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Commission Speaks Out On Stoning Sentence


Commission Speaks Out On Stoning Sentence

The New Zealand Human Rights Commission is urging the Nigerian National Human Rights Commission to take action over Nigerian woman Amina Lawal’s sentence to death by stoning.

Chief Human Rights Commissioner Rosslyn Noonan said that the Commission was in a position to approach fellow organisations in other countries over situations concerning violations of basic human rights.

“While the Commission’s mandate is a domestic one, the Commission is able to work towards the more effective promotion and protection of human rights with its fellow organisations in countries around the world” said Ms Noonan.

The Nigerian National Human Rights Commission was established in 1995 and is intended to better fulfil Nigeria’s obligations under international human rights law.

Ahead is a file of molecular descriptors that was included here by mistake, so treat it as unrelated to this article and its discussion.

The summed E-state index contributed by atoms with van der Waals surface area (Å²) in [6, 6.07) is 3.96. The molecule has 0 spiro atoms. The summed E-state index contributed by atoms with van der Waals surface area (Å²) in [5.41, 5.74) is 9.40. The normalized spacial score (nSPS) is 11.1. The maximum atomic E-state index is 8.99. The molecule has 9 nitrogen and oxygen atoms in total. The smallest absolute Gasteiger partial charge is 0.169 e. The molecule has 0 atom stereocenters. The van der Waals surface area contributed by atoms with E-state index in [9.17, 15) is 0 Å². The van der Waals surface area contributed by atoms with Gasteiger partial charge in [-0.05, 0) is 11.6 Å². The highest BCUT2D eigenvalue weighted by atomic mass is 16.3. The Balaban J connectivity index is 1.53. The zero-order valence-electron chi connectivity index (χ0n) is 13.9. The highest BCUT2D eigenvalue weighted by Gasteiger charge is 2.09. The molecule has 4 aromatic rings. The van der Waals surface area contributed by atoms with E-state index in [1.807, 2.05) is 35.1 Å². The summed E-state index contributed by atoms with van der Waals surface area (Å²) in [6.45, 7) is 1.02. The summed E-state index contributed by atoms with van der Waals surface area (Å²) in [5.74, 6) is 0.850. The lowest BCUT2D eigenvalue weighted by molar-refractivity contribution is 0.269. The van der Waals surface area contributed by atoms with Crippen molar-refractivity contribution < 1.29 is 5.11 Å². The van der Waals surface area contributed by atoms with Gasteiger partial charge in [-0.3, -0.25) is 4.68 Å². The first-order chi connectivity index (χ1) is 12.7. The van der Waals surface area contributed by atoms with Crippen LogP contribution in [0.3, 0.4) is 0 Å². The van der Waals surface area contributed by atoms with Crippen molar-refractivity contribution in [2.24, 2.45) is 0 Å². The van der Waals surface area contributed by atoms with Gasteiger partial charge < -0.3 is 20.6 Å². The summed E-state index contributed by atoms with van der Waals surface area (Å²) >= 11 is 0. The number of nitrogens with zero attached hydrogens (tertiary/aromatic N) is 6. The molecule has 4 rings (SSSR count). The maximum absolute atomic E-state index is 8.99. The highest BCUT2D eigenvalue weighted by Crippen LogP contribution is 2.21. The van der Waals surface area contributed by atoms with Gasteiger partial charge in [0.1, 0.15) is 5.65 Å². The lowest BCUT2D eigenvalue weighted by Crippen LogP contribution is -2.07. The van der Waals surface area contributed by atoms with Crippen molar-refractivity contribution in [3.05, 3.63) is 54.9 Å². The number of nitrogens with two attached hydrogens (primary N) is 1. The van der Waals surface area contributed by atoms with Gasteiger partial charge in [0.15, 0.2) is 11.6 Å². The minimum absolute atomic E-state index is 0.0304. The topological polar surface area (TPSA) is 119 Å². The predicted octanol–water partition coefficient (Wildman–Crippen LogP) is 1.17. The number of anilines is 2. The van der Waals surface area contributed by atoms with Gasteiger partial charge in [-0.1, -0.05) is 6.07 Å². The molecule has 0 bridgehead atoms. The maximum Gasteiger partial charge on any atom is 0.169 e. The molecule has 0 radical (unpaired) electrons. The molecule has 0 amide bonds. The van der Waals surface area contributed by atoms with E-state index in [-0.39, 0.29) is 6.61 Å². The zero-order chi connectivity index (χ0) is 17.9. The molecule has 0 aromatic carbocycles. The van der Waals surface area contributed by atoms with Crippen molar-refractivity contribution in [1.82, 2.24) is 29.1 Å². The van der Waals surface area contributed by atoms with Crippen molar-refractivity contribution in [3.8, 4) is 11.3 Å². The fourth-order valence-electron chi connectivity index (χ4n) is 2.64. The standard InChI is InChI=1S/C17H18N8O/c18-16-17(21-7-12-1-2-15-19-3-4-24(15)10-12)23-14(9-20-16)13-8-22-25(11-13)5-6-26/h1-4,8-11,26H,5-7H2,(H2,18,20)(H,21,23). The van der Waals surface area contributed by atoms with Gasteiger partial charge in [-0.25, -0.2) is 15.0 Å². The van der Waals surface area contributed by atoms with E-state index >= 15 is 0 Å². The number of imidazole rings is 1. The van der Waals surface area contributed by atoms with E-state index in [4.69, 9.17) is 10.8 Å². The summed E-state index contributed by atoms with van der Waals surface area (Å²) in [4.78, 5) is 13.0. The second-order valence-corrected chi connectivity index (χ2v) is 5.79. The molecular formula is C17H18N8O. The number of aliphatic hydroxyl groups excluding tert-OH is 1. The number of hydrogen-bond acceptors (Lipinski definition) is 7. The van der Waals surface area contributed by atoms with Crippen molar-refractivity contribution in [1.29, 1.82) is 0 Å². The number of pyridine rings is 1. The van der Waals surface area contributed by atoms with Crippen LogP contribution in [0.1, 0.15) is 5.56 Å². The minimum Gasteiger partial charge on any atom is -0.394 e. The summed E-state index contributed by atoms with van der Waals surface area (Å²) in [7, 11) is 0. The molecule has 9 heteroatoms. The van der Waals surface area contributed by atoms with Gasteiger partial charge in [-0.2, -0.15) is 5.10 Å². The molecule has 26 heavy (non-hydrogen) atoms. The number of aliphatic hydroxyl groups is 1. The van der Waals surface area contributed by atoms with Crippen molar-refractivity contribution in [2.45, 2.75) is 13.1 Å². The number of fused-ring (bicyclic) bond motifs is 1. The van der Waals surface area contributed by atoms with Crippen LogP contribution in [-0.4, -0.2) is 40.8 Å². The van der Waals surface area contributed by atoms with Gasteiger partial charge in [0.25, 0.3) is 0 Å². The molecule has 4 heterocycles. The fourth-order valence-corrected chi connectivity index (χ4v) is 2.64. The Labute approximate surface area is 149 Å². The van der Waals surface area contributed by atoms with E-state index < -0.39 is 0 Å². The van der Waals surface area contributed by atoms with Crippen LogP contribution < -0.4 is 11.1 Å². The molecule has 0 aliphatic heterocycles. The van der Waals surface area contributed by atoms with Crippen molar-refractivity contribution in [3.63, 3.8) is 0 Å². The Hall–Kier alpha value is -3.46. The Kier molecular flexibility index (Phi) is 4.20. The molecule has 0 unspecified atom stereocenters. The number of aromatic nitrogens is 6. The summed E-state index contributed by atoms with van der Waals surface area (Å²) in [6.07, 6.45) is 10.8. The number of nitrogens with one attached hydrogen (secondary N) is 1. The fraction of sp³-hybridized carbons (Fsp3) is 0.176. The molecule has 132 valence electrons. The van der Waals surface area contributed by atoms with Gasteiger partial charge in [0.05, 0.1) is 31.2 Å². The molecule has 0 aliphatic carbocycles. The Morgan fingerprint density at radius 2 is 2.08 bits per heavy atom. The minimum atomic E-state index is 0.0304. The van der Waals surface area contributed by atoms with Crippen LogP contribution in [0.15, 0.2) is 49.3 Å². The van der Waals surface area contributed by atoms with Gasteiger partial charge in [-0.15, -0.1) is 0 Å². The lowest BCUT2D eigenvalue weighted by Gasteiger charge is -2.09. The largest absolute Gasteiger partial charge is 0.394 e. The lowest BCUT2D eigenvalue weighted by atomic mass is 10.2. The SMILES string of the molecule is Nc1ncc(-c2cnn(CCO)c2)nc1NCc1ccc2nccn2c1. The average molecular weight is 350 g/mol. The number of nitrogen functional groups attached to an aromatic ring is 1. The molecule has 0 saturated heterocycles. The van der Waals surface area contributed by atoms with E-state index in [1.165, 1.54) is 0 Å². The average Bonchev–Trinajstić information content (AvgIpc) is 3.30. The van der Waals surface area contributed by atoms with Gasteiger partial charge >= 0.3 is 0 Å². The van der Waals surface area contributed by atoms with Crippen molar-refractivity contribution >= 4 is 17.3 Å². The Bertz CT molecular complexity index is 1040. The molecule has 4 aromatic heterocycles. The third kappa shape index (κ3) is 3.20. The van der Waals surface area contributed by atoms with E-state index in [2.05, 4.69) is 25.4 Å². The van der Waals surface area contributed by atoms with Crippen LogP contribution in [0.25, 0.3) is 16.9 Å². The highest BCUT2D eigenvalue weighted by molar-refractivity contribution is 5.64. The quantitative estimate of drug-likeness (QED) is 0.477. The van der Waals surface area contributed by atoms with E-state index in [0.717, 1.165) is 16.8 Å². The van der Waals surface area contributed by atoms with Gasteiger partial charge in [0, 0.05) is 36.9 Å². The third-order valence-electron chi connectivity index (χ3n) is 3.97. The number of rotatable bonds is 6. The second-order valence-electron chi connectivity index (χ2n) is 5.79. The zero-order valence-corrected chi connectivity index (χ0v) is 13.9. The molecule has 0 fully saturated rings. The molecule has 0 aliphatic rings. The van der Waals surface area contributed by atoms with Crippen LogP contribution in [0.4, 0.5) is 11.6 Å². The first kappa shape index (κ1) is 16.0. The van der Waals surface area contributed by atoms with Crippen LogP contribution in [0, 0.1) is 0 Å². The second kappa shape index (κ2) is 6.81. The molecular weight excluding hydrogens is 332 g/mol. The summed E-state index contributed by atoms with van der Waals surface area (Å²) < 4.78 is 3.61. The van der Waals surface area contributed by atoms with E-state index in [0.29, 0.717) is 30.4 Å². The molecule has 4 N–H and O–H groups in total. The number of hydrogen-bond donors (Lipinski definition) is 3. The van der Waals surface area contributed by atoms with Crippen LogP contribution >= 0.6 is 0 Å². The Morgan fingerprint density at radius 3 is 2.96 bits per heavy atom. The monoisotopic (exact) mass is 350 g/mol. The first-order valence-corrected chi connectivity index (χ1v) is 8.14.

Nigeria is a state party to the United Nations Convention Against Torture and the International Covenant on Civil and Political Rights (ICCPR). The ICCPR protects the rights to life and states that, in countries which have not abolished the death penalty, sentences of death may be imposed only for the most serious crimes.

The Nigerian constitution also guarantees the right to life, the right to freedom from torture and the right to fair trial.

Ms Noonan noted that a sentence similar to that of Amina Lawal’s was imposed on another woman earlier this year but was then overturned on appeal.


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